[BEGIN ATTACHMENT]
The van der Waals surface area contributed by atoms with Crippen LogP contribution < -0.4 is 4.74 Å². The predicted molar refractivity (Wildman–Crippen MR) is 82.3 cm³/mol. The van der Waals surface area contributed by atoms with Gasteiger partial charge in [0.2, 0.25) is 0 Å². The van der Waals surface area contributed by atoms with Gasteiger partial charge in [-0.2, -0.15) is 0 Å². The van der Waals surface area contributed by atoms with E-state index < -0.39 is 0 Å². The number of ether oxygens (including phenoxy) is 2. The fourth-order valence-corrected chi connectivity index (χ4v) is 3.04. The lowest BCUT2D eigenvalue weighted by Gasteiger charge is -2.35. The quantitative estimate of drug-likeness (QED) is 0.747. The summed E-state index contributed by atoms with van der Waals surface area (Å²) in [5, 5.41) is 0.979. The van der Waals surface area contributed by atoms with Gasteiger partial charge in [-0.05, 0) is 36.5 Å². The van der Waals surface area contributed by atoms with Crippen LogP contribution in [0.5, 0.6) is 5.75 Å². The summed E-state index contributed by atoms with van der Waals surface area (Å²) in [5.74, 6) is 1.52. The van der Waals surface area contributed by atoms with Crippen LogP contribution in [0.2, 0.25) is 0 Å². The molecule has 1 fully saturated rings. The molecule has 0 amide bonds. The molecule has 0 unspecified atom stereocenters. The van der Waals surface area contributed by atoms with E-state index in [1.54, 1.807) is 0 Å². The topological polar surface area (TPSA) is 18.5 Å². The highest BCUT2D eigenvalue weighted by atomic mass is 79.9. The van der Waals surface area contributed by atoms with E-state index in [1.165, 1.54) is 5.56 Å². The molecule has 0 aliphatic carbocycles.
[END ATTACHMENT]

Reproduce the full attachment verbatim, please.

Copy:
The van der Waals surface area contributed by atoms with Crippen LogP contribution < -0.4 is 4.74 Å². The predicted molar refractivity (Wildman–Crippen MR) is 82.3 cm³/mol. The van der Waals surface area contributed by atoms with Gasteiger partial charge in [0.2, 0.25) is 0 Å². The van der Waals surface area contributed by atoms with Gasteiger partial charge in [-0.2, -0.15) is 0 Å². The van der Waals surface area contributed by atoms with E-state index < -0.39 is 0 Å². The number of ether oxygens (including phenoxy) is 2. The fourth-order valence-corrected chi connectivity index (χ4v) is 3.04. The lowest BCUT2D eigenvalue weighted by Gasteiger charge is -2.35. The quantitative estimate of drug-likeness (QED) is 0.747. The summed E-state index contributed by atoms with van der Waals surface area (Å²) in [5, 5.41) is 0.979. The van der Waals surface area contributed by atoms with Gasteiger partial charge in [-0.05, 0) is 36.5 Å². The van der Waals surface area contributed by atoms with Crippen LogP contribution in [0.5, 0.6) is 5.75 Å². The summed E-state index contributed by atoms with van der Waals surface area (Å²) in [5.74, 6) is 1.52. The van der Waals surface area contributed by atoms with Crippen LogP contribution in [0.2, 0.25) is 0 Å². The molecule has 1 fully saturated rings. The molecule has 0 amide bonds. The molecule has 0 unspecified atom stereocenters. The van der Waals surface area contributed by atoms with E-state index in [1.54, 1.807) is 0 Å². The topological polar surface area (TPSA) is 18.5 Å². The highest BCUT2D eigenvalue weighted by atomic mass is 79.9. The van der Waals surface area contributed by atoms with E-state index in [1.165, 1.54) is 5.56 Å². The molecule has 0 aliphatic carbocycles.